Sometimes the determination of one to achieve his goals and dreams causes him to walk over the feelings or goal of another, making a person fall victim to the other person's desires. Through themes such as hatred, betrayal, and revenge, two pieces of literature, Invisible Man written by Ralph Ellison, and Frankenstein written by Mary Shelley, support this statement to the fullest extent. In both stories, the main character becomes a victim to a person or persons seeking individual power. However, when both characters realize the betrayal of these people, the knowledge causes them to rebel against their authorities.
In Invisible Man, a young Negro, who remains unnamed throughout the entire novel and lived during the 1950's, is expelled from his Negro college in the South for endangering the School's creator, who was white. He is then forced to work and live in New York City until he earned enough money to return to the same college. After many months of struggling, attempting numerous jobs, and living in three different homes, he finally settles by joining a political Brotherhood. While in the Brotherhood, he is given the opportunity to give public speeches to the community of Harlem pertaining to issues such as women and Negro rights, and in the process, gains the trust and faith of the public, as well as that of the fellow brothers, or so he thinks.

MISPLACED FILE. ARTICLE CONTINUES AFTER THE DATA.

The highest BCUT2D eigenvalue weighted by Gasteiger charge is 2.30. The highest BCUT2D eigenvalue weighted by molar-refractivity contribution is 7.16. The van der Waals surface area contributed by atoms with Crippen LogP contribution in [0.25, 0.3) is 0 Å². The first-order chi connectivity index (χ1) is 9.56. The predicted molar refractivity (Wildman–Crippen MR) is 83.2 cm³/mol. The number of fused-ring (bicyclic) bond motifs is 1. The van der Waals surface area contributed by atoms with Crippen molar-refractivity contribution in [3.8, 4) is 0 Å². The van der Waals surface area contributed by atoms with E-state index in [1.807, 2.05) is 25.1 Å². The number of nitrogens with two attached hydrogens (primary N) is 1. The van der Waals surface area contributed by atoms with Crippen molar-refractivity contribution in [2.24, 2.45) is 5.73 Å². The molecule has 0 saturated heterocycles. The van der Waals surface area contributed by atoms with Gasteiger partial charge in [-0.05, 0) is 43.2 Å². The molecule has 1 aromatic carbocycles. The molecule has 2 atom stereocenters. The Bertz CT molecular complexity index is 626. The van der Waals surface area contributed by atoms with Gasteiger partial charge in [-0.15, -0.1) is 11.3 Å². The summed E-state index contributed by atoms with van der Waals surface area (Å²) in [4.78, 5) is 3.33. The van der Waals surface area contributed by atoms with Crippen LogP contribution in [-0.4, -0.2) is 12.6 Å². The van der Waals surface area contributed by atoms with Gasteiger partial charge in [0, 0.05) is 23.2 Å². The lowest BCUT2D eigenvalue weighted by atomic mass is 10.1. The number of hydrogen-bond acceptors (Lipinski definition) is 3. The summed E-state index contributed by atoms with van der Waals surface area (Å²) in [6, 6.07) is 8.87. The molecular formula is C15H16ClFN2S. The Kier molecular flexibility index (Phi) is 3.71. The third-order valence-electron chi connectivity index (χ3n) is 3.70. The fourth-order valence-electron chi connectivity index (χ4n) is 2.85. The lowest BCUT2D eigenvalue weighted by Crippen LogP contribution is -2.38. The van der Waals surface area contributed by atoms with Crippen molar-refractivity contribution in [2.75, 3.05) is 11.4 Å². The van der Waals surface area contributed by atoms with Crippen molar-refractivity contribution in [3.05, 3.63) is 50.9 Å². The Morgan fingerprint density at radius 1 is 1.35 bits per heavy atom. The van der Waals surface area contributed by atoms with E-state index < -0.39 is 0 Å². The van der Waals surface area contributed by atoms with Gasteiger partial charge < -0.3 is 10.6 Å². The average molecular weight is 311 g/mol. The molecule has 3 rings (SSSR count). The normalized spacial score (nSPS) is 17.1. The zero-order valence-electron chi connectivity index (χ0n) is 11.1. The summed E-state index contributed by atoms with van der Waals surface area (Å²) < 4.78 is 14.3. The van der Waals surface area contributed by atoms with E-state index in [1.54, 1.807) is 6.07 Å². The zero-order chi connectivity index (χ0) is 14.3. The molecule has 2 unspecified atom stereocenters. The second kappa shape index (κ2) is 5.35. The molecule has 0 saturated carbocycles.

As a result of his outstanding performances, members of the Brotherhood, particularly Brother Jack, plan to take advantage of this brother's ability and use it towards ful filling their ultimate goal of sovereignty over the community. Using the narrator's reputation and trust with the community, Brother Jack forces him to give speeches to the public pertaining to the Brotherhood's plans. The narrator becomes oblivious to the Brotherhood's objectives and their attempt to use h im for their personal gain. In response to this, he retaliates by doing exactly what his name portrays, becoming invisible. In doing so,...
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